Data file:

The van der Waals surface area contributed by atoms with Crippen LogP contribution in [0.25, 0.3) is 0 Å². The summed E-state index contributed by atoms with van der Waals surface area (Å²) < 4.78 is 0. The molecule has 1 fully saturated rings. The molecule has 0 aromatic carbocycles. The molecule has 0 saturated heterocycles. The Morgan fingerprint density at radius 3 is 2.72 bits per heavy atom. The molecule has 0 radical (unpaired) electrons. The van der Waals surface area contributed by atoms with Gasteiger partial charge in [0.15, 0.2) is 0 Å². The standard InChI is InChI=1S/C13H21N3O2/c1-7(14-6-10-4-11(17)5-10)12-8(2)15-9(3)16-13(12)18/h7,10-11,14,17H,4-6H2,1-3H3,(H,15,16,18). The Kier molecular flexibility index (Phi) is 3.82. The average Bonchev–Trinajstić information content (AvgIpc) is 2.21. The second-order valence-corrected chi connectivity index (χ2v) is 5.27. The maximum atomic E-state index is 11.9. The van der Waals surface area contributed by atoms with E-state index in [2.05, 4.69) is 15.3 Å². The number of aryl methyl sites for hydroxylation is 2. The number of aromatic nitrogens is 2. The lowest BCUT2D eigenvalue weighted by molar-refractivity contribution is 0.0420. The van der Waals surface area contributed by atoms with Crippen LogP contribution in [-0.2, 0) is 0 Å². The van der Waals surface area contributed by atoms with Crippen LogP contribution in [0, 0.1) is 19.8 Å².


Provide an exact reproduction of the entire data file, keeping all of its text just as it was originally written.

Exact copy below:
The van der Waals surface area contributed by atoms with Crippen LogP contribution in [0.25, 0.3) is 0 Å². The summed E-state index contributed by atoms with van der Waals surface area (Å²) < 4.78 is 0. The molecule has 1 fully saturated rings. The molecule has 0 aromatic carbocycles. The molecule has 0 saturated heterocycles. The Morgan fingerprint density at radius 3 is 2.72 bits per heavy atom. The molecule has 0 radical (unpaired) electrons. The van der Waals surface area contributed by atoms with Gasteiger partial charge in [0.15, 0.2) is 0 Å². The standard InChI is InChI=1S/C13H21N3O2/c1-7(14-6-10-4-11(17)5-10)12-8(2)15-9(3)16-13(12)18/h7,10-11,14,17H,4-6H2,1-3H3,(H,15,16,18). The Kier molecular flexibility index (Phi) is 3.82. The average Bonchev–Trinajstić information content (AvgIpc) is 2.21. The second-order valence-corrected chi connectivity index (χ2v) is 5.27. The maximum atomic E-state index is 11.9. The van der Waals surface area contributed by atoms with E-state index in [2.05, 4.69) is 15.3 Å². The number of aryl methyl sites for hydroxylation is 2. The number of aromatic nitrogens is 2. The lowest BCUT2D eigenvalue weighted by molar-refractivity contribution is 0.0420. The van der Waals surface area contributed by atoms with Crippen LogP contribution in [-0.2, 0) is 0 Å². The van der Waals surface area contributed by atoms with Crippen LogP contribution in [0, 0.1) is 19.8 Å².